November 03, 2003

Scenes from Sunday; Or, Why I am Probably Going to Hell

It seemed like a good idea at the time, you know? A chance to help The Boy acclimate himself to the rhythms of Sundays, and a way for me to make sure that he got anti-bacterial gel on his hands whenever he played with the communal toddler toys, thus hopefully avoiding the Germs of the Godly. So I agreed to be one of five teachers for The Doves two-year-old Sunday School class.

The Doves' Sundays are fairly regimented: 15 minutes free play while parents drop off their darlings, a short walk down the hall to Assembly with the 3-year olds to sing songs and tell stories, 15 minutes on the playground, and 15 minutes of "lesson," which involves reading a Bible story while they color pictures or sit and listen, and then the parents come and pick them up. Simple and structured, right? Yes, and the road to hell is paved with well-intentioned Sunday School teachers like me.

First of all, we go to a fairly large church. There are forty-two toddlers on the roster, which translates into about twenty toddlers each Sunday. The ones who come regularly are now a breeze--they know what comes next and recognize the teachers. But that's only about 50% of any given class. The other 50% is made up of kids whose parents make it to Sunday School about once a month, just enough for their child to develop fear, dread and separation anxiety. So the first 15 minutes is spent frantically trying to distract them and get them calm enough to endure the sudden disruption of being frog-marched down the hall to a room full of older kids. Yay!

The second 15 minutes is spent simultaneously shushing, chasing, corralling and distracting these toddlers, while the lady in charge of assembly looks irritated at the fact that 2 year olds are acting like, well, 2 year olds. Then we head back to our classroom. After a head count which is inevitably followed by a visit to the 3 year old room to pick up a stray or two, it's out to the playground!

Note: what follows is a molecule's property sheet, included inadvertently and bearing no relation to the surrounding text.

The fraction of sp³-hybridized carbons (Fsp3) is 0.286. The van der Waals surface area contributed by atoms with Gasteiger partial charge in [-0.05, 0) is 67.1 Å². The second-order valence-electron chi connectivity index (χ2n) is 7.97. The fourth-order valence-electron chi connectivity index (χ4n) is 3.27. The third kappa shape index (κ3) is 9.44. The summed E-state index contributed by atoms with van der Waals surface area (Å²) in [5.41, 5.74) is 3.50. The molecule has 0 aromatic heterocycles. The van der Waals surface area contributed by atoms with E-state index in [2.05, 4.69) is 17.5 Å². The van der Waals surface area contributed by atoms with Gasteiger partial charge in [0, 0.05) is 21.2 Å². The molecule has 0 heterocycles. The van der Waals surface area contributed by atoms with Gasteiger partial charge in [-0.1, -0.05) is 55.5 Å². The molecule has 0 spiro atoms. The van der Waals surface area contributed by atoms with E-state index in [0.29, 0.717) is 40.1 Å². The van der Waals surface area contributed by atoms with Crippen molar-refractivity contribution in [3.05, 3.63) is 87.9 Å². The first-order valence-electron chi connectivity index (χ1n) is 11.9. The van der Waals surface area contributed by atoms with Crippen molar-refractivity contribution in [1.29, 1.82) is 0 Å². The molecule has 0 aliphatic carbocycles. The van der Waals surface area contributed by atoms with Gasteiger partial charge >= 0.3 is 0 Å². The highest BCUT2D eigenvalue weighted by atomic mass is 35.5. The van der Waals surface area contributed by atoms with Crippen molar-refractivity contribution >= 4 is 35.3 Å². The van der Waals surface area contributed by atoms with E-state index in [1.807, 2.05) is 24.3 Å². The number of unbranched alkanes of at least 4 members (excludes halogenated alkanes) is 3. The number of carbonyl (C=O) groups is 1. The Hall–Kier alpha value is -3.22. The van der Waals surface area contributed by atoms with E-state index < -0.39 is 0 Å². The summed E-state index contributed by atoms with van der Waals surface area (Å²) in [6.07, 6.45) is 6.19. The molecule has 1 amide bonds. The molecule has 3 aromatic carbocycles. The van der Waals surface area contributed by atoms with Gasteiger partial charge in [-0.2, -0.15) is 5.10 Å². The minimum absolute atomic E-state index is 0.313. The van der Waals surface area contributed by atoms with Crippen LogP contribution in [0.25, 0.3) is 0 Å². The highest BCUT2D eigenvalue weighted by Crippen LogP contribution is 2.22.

The playground which contains lovely heavy duty METAL equipment. There is running. There is screaming (not always from pain, so that's okay) and then there is the cry of "Ella's going over the wall!" Ella is one of the reasons that I'll be spending eternity in a very warm place. Ella's parents belong to the "we come to church just enough to traumatize our child" group, and they have the added bonus of extreme parental guilt. Ella, being a bright child, has discerned that if she "cries" long enough, her parents will give in. "Cries" appears in sneer quotes here because this little girl should get an academy award for her ability to switch on the waterworks. Ella's parent of the day will linger and fuss--and Ella will cling and whine--until a teacher essentially forces him or her out the door, at which point Ella will cry. And cry. And cry. But--and here's the good part--she'll only cry IF YOU'RE WATCHING HER. This leads to a bizarre game of "I can't see you," in which the teachers give vague instructions to the general vicinity of Ella, which she will then follow. But if you make the mistake of eye contact, histrionics ensue. It complicates matters that Ella likes to scale brick walls to get to the parking lot. There's really no way to pretend you don't see her when you're prying her off a wall or gate or tree. And when she's kicking and crying because you've managed to stop her from literally playing in traffic, it's probably not the Christian thing to do to envision letting her parents see her scaling the wall in the hopes that they'll never, EVER, bring her back...